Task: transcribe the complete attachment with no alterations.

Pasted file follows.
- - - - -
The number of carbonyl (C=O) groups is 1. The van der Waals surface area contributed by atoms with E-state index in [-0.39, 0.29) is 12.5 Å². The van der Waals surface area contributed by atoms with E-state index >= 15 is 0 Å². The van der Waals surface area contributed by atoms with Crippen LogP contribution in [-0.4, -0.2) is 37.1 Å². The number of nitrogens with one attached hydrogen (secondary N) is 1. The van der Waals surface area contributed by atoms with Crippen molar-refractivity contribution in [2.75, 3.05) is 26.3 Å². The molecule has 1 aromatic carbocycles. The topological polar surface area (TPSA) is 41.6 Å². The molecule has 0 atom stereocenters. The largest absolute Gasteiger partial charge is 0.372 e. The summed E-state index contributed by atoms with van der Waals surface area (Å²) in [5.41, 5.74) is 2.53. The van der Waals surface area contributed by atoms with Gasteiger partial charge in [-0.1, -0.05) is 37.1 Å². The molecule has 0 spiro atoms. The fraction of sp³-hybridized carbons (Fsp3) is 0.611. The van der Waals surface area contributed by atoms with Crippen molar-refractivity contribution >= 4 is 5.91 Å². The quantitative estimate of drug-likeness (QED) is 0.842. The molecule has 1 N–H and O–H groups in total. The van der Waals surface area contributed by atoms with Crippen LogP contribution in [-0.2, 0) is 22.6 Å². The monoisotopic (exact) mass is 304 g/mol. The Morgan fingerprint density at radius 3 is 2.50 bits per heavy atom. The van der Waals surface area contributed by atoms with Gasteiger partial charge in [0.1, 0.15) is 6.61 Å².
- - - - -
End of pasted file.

The number of carbonyl (C=O) groups is 1. The van der Waals surface area contributed by atoms with E-state index in [-0.39, 0.29) is 12.5 Å². The van der Waals surface area contributed by atoms with E-state index >= 15 is 0 Å². The van der Waals surface area contributed by atoms with Crippen LogP contribution in [-0.4, -0.2) is 37.1 Å². The number of nitrogens with one attached hydrogen (secondary N) is 1. The van der Waals surface area contributed by atoms with Crippen molar-refractivity contribution in [2.75, 3.05) is 26.3 Å². The molecule has 1 aromatic carbocycles. The topological polar surface area (TPSA) is 41.6 Å². The molecule has 0 atom stereocenters. The largest absolute Gasteiger partial charge is 0.372 e. The summed E-state index contributed by atoms with van der Waals surface area (Å²) in [5.41, 5.74) is 2.53. The van der Waals surface area contributed by atoms with Gasteiger partial charge in [-0.1, -0.05) is 37.1 Å². The molecule has 0 spiro atoms. The fraction of sp³-hybridized carbons (Fsp3) is 0.611. The van der Waals surface area contributed by atoms with Crippen molar-refractivity contribution >= 4 is 5.91 Å². The quantitative estimate of drug-likeness (QED) is 0.842. The molecule has 1 N–H and O–H groups in total. The van der Waals surface area contributed by atoms with Crippen LogP contribution in [-0.2, 0) is 22.6 Å². The monoisotopic (exact) mass is 304 g/mol. The Morgan fingerprint density at radius 3 is 2.50 bits per heavy atom. The van der Waals surface area contributed by atoms with Gasteiger partial charge in [0.1, 0.15) is 6.61 Å².